The tragic tale of the Von Erich wrestling dynasty would make an impressive feature.
Tragedy. Resilience. Pain. Redemption.
Writer/director Sean Durkin, who delivered the mesmerizing “Martha Marcy May Marlene,” seemed perfectly suited to the task at hand.
His film, “The Iron Claw,” somehow whiffs on material perfectly suited for Oscar consideration. Yes, it’s handsomely presented with all the awards season bells and whistles. What’s missing? A script that digs beneath the harrowing surface.
A beefed-up Zac Efron plays Kevin Von Erich, son of a professional wrestler renowned for his “Iron Claw” attack. Kevin is a hit on the Texas wrestling circuit, and he’s about to have company. His brothers also wrestle, including Kerry Von Erich (Jeremy Allen White of “The Bear” fame) who dreams of representing his country in the upcoming Olympic Games.
Their wrestling careers go smoothly at first, with Durkin’s screenplay capturing their ascent with little nuance or grit. Yes, Papa Von Erick (Holt McCallany) is old-school to the bone, although Durkin resists any cheap “toxic masculinity” tirades.
Young Kevin craves the championship belt above all.
We’re deep into the story when the first tragedy strikes, pummeling the tight-knit family. The body blows have only begun.
It’s all surface-level anguish, story beats that sound compelling on paper but never distinguish themselves on screen. Was Durkin too emotionally tied to the real Von Erich saga to bring what the story desperately needed?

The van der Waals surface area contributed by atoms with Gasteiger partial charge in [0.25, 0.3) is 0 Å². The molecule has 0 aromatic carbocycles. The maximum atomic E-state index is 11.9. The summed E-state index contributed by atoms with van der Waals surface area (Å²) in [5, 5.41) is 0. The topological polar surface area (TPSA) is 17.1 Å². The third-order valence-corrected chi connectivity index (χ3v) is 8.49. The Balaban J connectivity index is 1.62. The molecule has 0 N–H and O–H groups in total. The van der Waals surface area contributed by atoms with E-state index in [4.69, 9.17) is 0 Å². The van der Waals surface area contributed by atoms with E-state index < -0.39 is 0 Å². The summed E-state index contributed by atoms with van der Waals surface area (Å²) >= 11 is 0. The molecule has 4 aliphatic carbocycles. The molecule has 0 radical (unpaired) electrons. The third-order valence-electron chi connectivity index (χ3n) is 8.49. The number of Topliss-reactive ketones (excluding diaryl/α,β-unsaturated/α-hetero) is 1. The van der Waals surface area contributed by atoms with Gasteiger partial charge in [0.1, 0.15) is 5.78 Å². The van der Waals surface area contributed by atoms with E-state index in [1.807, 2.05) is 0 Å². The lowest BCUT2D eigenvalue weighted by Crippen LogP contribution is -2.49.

Zac Efron Wrestles With His Legacy: How the 'High School Musical' Alum Finally Found His Purpose With 'Iron Claw' https://t.co/5cgEt7dKwb
— Variety (@Variety) December 14, 2023
Efron certainly looks like a professional wrestler, his body fat M.I.A. and his tanned physique ring-worthy. He’s just not the kind of actor who can bring depth to a character like Kevin. His face lacks the subtle shadings that his peers bring to projects like this.
Efron captures the pain, and the resolute spirit, of his character without adding anything extra.
The rest of the extended Von Erich clan is similarly shorted. Poor Lily James offers a spark as Kevin’s future bride during their meet-cute introduction. She seeks him out after a wrestling match, gently coaxing him to ask her on a date.
It’s a rare moment that feels unrehearsed.
Sports movies often use the “big game” as emotional rocket fuel. Consider any “Rocky” installment for proof. It’s easy, effective and can frame character arcs in ways that even the best writing struggles to pull off.
“The Iron Claw” leans on its wrestling sequences, hard, to accentuate turning points in the characters’ lives. Except it’s all a fraud, a faux sport with pre-arranged resolutions.
It’s professional wrestling. ’nuff said.
Why would anyone, let alone a talented storyteller like Durkin, rely on the sport to push this story along?
The film wraps on dueling notes. A key character bemoans the collective tragedies that struck the family only to bounce back, on a dime, and rejoin a family gathering.
It’s a perfect metaphor for a film with tragedy built into its DNA without the nuance to explore what it all meant.
HiT or Miss: “The Iron Claw” may delight wrestling fans who lived through the story’s real-life beats. Everyone else will wonder why the heartbreak produced such a mundane biopic.